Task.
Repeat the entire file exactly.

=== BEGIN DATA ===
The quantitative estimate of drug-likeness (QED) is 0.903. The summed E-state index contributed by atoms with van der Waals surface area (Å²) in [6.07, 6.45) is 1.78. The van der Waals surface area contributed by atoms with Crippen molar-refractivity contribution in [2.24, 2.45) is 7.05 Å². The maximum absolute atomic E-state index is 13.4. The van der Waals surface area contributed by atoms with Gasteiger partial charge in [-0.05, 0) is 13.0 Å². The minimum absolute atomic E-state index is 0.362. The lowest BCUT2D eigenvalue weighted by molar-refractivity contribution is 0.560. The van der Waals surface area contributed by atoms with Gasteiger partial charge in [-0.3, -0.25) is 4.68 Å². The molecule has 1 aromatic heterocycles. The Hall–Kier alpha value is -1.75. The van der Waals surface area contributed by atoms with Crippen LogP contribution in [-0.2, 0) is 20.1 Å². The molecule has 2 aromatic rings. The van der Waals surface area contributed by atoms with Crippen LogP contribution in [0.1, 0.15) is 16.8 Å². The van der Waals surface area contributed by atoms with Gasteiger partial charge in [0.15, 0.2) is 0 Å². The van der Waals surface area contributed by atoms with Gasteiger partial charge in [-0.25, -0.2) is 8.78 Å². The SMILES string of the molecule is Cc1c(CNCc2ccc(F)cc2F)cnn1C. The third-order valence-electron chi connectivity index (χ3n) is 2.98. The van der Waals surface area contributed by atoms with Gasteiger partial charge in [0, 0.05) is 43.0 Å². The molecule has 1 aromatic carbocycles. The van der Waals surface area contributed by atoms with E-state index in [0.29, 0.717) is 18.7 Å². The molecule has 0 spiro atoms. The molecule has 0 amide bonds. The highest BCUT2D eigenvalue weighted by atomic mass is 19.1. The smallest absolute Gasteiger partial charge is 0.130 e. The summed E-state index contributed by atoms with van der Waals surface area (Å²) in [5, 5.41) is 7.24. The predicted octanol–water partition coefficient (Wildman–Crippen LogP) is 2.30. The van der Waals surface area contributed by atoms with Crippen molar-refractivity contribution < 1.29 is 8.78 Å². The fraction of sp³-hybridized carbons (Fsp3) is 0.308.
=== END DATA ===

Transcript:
The quantitative estimate of drug-likeness (QED) is 0.903. The summed E-state index contributed by atoms with van der Waals surface area (Å²) in [6.07, 6.45) is 1.78. The van der Waals surface area contributed by atoms with Crippen molar-refractivity contribution in [2.24, 2.45) is 7.05 Å². The maximum absolute atomic E-state index is 13.4. The van der Waals surface area contributed by atoms with Gasteiger partial charge in [-0.05, 0) is 13.0 Å². The minimum absolute atomic E-state index is 0.362. The lowest BCUT2D eigenvalue weighted by molar-refractivity contribution is 0.560. The van der Waals surface area contributed by atoms with Gasteiger partial charge in [-0.3, -0.25) is 4.68 Å². The molecule has 1 aromatic heterocycles. The Hall–Kier alpha value is -1.75. The van der Waals surface area contributed by atoms with Crippen LogP contribution in [-0.2, 0) is 20.1 Å². The molecule has 2 aromatic rings. The van der Waals surface area contributed by atoms with Crippen LogP contribution in [0.1, 0.15) is 16.8 Å². The van der Waals surface area contributed by atoms with Gasteiger partial charge in [0.15, 0.2) is 0 Å². The van der Waals surface area contributed by atoms with Gasteiger partial charge in [-0.25, -0.2) is 8.78 Å². The SMILES string of the molecule is Cc1c(CNCc2ccc(F)cc2F)cnn1C. The third-order valence-electron chi connectivity index (χ3n) is 2.98. The van der Waals surface area contributed by atoms with Gasteiger partial charge in [0, 0.05) is 43.0 Å². The molecule has 1 aromatic carbocycles. The van der Waals surface area contributed by atoms with E-state index in [0.29, 0.717) is 18.7 Å². The molecule has 0 spiro atoms. The molecule has 0 amide bonds. The highest BCUT2D eigenvalue weighted by atomic mass is 19.1. The smallest absolute Gasteiger partial charge is 0.130 e. The summed E-state index contributed by atoms with van der Waals surface area (Å²) in [5, 5.41) is 7.24. The predicted octanol–water partition coefficient (Wildman–Crippen LogP) is 2.30. The van der Waals surface area contributed by atoms with Crippen molar-refractivity contribution < 1.29 is 8.78 Å². The fraction of sp³-hybridized carbons (Fsp3) is 0.308.